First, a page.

PG&E’s Opt-Out Options for Wireless Smart Meters

SmartMeter_PG&E

Pacific Gas & Electric learned last week that it’s going to have to take the complaints of its wireless smart meter protesters seriously. The utility has to come up with a non-wireless alternative for customers afraid of the potential health risks of low-power wireless meters. So what are its options?

Over at my weekly update at GigaOm Pro (subscription required), I get into some of the choices PG&E may be mulling over as it figures out how to comply with the latest regulatory wrinkle in its $2.2 billion, 10-million smart meter deployment. In case you missed it, California Public Utilities Commission President Michael Peevey said Thursday that the utility must submit plans for an opt-out alternative to PG&E’s current wireless smart meters, and do it within two weeks.

The protesters who’ve driven that decision have convinced about 30 Northern California local governments to declare moratoriums on smart meter installations, saying their electromagnetic fields (EMF) pose risks to human health. No matter that such moratoriums aren’t legally able to stop PG&E from installing meters. And studies show that wireless smart meters offer far less exposure to EMF radiation than cell phones, microwave ovens and other wireless devices.

In other words, these protesters seem convinced of their cause, no matter what the evidence against it. That means that the utility might not be able to counter Peevey’s order with further appeals to the preponderance of scientific studies that say their meters aren’t a threat to human health.

PG&E could simply skip over opt-out customers, leaving them with their old electromechanical meters. But that’s not an appealing option for PG&E, which depends on the savings of getting rid of meter readers for the lion’s share of the cost reductions to justify the smart meter deployment. If the revolt against wireless smart meters spreads to more customers, PG&E could see the entire business case crumble.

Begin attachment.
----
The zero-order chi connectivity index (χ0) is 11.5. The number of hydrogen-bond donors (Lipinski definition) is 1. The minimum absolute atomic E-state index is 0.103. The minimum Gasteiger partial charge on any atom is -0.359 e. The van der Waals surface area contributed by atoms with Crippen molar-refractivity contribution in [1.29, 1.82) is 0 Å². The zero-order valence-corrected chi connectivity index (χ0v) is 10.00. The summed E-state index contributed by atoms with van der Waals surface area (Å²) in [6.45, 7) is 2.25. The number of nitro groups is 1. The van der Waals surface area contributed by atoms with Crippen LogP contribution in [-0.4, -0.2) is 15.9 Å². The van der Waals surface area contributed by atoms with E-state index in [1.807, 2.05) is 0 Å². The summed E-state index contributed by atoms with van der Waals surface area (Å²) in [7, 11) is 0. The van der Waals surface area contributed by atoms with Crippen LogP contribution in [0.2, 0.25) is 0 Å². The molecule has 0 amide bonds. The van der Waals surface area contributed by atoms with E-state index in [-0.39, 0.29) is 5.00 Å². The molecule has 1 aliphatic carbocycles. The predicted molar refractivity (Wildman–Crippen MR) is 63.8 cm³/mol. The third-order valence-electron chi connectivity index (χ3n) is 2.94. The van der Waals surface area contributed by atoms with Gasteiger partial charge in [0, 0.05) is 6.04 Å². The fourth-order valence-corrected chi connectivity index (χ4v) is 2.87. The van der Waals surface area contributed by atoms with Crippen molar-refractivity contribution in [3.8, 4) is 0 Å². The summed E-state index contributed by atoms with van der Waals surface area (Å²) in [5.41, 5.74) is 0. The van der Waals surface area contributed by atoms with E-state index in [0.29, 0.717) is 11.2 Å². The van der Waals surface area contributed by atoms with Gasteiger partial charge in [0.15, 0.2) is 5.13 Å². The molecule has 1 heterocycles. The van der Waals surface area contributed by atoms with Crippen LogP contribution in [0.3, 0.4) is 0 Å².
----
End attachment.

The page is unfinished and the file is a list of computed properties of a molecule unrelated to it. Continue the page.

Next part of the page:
There’s another option, however, which while not ideal for PG&E, might give it a way to save the value of the smart meter concept — switching to wire-line communications. Companies including Echelon and Aclara make smart meters that communicate via powerline carrier (PLC) technologies that use power lines to carry data back and forth. Using power lines to carry data could offer advantages over wireless, although it also carries some key limitations, including the fact that it can’t work when lines are downed in outages.

For more information on how powerline carrier technologies might play into PG&E’s list of choices — and to comment on what other options I might be missing — check out my update at GigaOm Pro.

Image courtesy of Juverna via Creative Commons license.

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